A conventions and meetings market worth an estimated $16 billion is there for the taking in the Northeast. But Atlantic City currently grabs less than 1 percent of it.
Harrah's Resort thinks Atlantic City should get more -- a lot more.
How will that be done?
The answer is being built at Harrah's on a dusty construction site overlooking the marshlands. Gigantic crane-like machines are pounding metal piles into the ground to form the foundation for a nearly $126 million conference center billed as the largest of its type in the Northeast.
"In 2015, Atlantic City will welcome the largest conference facility from Baltimore to Boston. It's a game changer," Harrah's exclaims in promotional material trumpeting the project.
Construction is expected to take about 22 or 23 months. When finished, the facility will spread out over 250,000 square feet. Harrah's says 125,000 square feet will be reserved for meeting space. The center also will feature two ballrooms, each offering 50,000 square feet of space.
Rick Mazer, Harrah's regional president and general manager, tells The Press of Atlantic City the conference center will position Atlantic City to capture a much bigger share of the corporate meetings market. Harrah's estimates the city gets only about 1 percent of the Northeast's conventions and meetings market right now.
"It's phenomenal how much there is of that," Mazer said of the amount of business that could come Atlantic City's way once the new conference center is built. "There is the national business, but also the regional market as well. It could all have to do with what has been missing here."
Mazer, during a tour of the construction site Monday, noted the facility is designed to complement the conventions and trade shows at the larger Atlantic City Convention Center. Although Harrah's will host the conference center, he believes the project will serve as a business magnet for the entire city.
"it's truly important to both Harrah's and the rest of the market," he said. "I think it's all part of approaching business in a new, unique way. We can't continue to do the same things in the same old way."
Mazer sounded a similar theme during a Sept. 24 speech to the Atlantic City Hotel & Lodging Association. It represented his first public remarks in Atlantic City since taking over as Harrah's new chief executive last month. He urged the casinos to put aside their old rivalries to collectively revitalize the city's economy.
Public funding from the casino industry is a crucial part of the conference center project. The Casino Reinvestment Development Authority, a state agency that uses Atlantic City casino revenue for housing projects and economic development, is contributing $45 million for the center. Caesars Entertainment, parent company of Harrah's Resort, plans to supply more than $80 million of equity to complete the financing.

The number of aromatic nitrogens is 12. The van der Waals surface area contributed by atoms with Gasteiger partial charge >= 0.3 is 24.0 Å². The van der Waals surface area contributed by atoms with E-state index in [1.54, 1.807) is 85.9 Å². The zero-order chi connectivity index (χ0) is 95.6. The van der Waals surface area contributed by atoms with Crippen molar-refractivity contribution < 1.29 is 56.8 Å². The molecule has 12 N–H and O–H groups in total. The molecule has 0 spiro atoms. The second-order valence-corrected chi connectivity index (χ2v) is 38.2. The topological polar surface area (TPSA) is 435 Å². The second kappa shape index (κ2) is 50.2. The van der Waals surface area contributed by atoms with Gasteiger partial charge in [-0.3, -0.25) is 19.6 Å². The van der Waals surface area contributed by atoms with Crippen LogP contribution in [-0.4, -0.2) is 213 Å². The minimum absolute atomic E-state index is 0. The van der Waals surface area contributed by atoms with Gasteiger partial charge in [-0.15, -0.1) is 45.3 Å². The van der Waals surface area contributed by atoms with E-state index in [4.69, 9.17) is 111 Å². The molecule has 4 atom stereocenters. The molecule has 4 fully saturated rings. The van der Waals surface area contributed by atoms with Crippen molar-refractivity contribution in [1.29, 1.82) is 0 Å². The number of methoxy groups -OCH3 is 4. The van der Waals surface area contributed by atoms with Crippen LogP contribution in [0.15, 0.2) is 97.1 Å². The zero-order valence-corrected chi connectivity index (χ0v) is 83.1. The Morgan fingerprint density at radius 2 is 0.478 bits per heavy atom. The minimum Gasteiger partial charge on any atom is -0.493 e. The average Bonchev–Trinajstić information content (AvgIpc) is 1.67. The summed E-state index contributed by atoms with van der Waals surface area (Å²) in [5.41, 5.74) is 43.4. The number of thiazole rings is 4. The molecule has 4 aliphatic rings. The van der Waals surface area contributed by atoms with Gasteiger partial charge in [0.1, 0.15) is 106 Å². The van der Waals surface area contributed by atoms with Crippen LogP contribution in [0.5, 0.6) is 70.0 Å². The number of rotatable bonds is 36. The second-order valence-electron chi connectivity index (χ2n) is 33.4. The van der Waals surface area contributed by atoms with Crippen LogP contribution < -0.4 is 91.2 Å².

Another state agency, the New Jersey Economic Development Authority, has approved $24.1 million in state tax breaks for the conference facility over 20 years. That money will come from the same state program that provided the Revel Casino-Hotel with $261.4 million in state tax credits over 20 years.
Mazer characterized the Harrah's conference center as the type of project that will benefit the entire casino industry. Harrah's officials expect the center to increase demand for hotel rooms across the city, while also boosting business for restaurants, nightclubs and retail shops.
"It's not just the conventioneers, but also the spouses and significant others who will take advantage of Atlantic City's shopping, spas, restaurants or whatever," Harrah's spokeswoman Katie Dougherty said.
Atlantic City usually suffers most during the traditionally slower, midweek periods. Mazer said the types of corporate meetings that will occupy the conference center will stimulate midweek business.
"These are historically weekday customers here for three or four nights. This is a whole different customer," he said.
Harrah's already has started showing meeting planners the construction site. Mazer said the casino has gotten some preliminary bookings, but is not yet ready to make any announcements.
In the meantime, the project is giving a boost to the local building industry, creating 340 construction jobs to this point, Dougherty said. T.N. Ward Co., of Atlantic City, is serving as the general contractor.
The conference center will rise on a 3-acre site in the shadow of Harrah's 960-room Waterfront Tower. Harrah's is calling the facility the Waterfront Conference Center to link it to the hotel tower.
The noisy work of driving the 1,200 piles that will support the building's foundation continues until December. Hotel guests near the construction site are given the option to move to other rooms.
Cranes, big earthmovers, trucks and other construction equipment are crawling all over the site. Later, crews will begin building the superstructure that will reveal the conference center's design.